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This week I am celebrating 16 years of building strong children at the FFHM Home For Needy Children in Oaxaca, Mexico.

I am the gardener at a home for needy children in Oaxaca, Mexico. I am just one cog in the engine that makes this place function. There are also house parents, cooks, maintenance people, a mechanic, an accountant, school teachers and administrators. We all work together to give the needy children who come here a life that they could not have otherwise imagined. A life where their physical, emotional, educational and spiritual needs are met.

All of the staff members are dedicated Christians, both Mexicans and Americans. We all have our regular jobs at the mission. On top of those jobs, many of us serve God, or cooperate with God in building up the Kingdom, using our gifts to help people glorify God and enjoy him, outside of our children’s home job description. The maintenance guy and his wife, one of the cooks, minister weekly at a church they started a couple years ago. The kitchen supervisor, a couple of house parents, a school teacher and the administrator, make up the church band. Others teach Sunday School.

And then there is Pablo. He works in maintenance and helps me with the gardening. He also preaches and teaches during the week at five drug and alcohol rehabilitation centers throughout the Oaxaca Valley. He has a passion to help people struggling with addictions, because he, himself, overcame drug and alcohol addictions and found Christ in the process. After completing a rehabilitation program, he went on to graduate from a Bible institute operated by Foundation For His Ministry. The Bible Institute is free, but one requirement is that upon graduation, students volunteer to help at one of the ministries operated by FFHM, for a year, which is what brought Pablo to the Oaxaca home for needy children. After his one year of volunteering, he came on staff and has helped care for the children in many ways. He married another staff member four years ago, and they recently adopted three of the children from the mission.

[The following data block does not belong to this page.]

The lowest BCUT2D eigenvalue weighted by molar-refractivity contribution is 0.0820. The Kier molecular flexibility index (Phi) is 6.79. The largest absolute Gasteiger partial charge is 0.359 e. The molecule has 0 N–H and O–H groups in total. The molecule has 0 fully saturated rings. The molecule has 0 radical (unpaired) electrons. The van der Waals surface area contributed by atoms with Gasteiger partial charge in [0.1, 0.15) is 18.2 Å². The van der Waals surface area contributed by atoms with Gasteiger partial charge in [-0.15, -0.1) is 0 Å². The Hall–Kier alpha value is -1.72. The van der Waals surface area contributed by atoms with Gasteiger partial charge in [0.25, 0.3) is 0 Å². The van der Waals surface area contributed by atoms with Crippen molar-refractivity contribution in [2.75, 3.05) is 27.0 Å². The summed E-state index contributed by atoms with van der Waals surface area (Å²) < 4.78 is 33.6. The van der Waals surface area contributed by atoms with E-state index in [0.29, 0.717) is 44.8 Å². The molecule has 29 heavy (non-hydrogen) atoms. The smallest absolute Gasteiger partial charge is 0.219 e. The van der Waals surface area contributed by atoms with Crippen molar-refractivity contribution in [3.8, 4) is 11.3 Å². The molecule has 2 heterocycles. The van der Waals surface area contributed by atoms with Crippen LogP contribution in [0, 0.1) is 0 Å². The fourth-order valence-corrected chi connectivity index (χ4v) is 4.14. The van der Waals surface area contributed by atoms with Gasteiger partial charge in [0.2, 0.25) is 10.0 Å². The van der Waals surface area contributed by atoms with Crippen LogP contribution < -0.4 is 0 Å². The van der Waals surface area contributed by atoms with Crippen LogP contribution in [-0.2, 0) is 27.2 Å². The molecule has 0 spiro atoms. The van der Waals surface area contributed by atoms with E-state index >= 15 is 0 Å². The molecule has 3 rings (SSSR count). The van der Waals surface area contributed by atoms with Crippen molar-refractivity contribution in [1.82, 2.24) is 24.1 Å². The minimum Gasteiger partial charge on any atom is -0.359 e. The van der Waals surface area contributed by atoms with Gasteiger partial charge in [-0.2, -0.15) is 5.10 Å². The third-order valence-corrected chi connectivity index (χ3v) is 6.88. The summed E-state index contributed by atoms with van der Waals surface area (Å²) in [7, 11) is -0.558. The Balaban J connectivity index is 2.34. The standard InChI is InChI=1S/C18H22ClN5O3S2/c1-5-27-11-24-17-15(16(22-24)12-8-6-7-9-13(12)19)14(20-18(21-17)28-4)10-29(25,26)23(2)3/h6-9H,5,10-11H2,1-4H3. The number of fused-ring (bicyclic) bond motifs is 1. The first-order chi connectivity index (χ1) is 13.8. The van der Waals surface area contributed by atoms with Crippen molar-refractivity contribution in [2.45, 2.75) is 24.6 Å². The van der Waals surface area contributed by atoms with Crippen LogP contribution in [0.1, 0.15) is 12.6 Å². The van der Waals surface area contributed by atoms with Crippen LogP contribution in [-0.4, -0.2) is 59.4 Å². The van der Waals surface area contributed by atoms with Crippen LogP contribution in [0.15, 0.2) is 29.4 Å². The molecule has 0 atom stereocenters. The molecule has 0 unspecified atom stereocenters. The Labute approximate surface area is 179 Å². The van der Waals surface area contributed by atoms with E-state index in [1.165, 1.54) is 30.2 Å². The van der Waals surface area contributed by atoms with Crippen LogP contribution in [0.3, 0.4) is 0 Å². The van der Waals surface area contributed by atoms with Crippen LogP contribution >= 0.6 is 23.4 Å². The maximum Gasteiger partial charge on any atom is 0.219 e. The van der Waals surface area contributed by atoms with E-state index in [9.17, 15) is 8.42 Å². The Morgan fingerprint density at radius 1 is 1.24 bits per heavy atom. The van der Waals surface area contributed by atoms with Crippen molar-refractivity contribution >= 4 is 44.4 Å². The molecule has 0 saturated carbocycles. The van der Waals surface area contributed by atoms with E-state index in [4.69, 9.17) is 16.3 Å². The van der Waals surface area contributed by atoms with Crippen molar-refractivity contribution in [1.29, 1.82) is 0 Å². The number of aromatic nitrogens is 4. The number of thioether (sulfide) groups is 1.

Pablo, his wife and recently adopted son

Pablo has invited me to go to one or more of the rehabilitation centers and share the gospel a few times over the last few years. I always kinda wanted to go with him, but my Spanish is still a bit iffy, and I was busy with my own on-the-side ministry of teaching English at a prison across the highway from the children’s home. Covid shut down that teaching opportunity, so in January I took Pablo up on his offer to go and share the Word of God at a rehab center. I went with him to “Nueva Criatura” or New Creature, in the nearby town of Tlacolula and met a bunch of men of all ages and walks of life who live at the rehab center and have at least one thing in common – they need help to break free of their addictions.

I asked myself, and God, What could I possibly say to those men that could help them? Being a gardener, I thought of all the areas at the mission that were at one time just a wasteland filled with thorn bushes and thistles, and are now beautiful gardens. I heard one time that no one enters a rehab center unless they have hit rock bottom. One day they look at their lives honestly and simply see a wasted life filled with trash and rubble, weeds and stubble, pain and broken relationships. They desire a better life and they finally seek help.

My hope was (and is) to be an encouraging light in a hopeless darkness, one showing them how to turn their personal wasteland into a beautiful garden. I took a few basic garden principles, found spiritual parallels in the Bible, and encouraged the men to apply these principles to their lives. I talked about the first garden, the Garden of Eden, and how it was beautiful, abundant and ordered, and how God could take the disorder, chaos and ugliness of their lives and change it into a wonderful garden that would not only fill them with peace and joy, but also those around them, if they trust God, the Master Gardner, with their lives.

This is not a new message for them. The rehab center is run by Christians who give the men a healthy dose of the Gospel many times a day in many different ways. My voice is just one of many who hope and pray, preach and teach, at the center. Perhaps the fact that I come from a different country, background and culture gives them a different perspective and they see that the Good News about Jesus and his love is not only for the down and outers suffering from addiction withdrawal, but for all types of people from all over the world. Or perhaps they just see a gringo loco. Probably a little bit of both.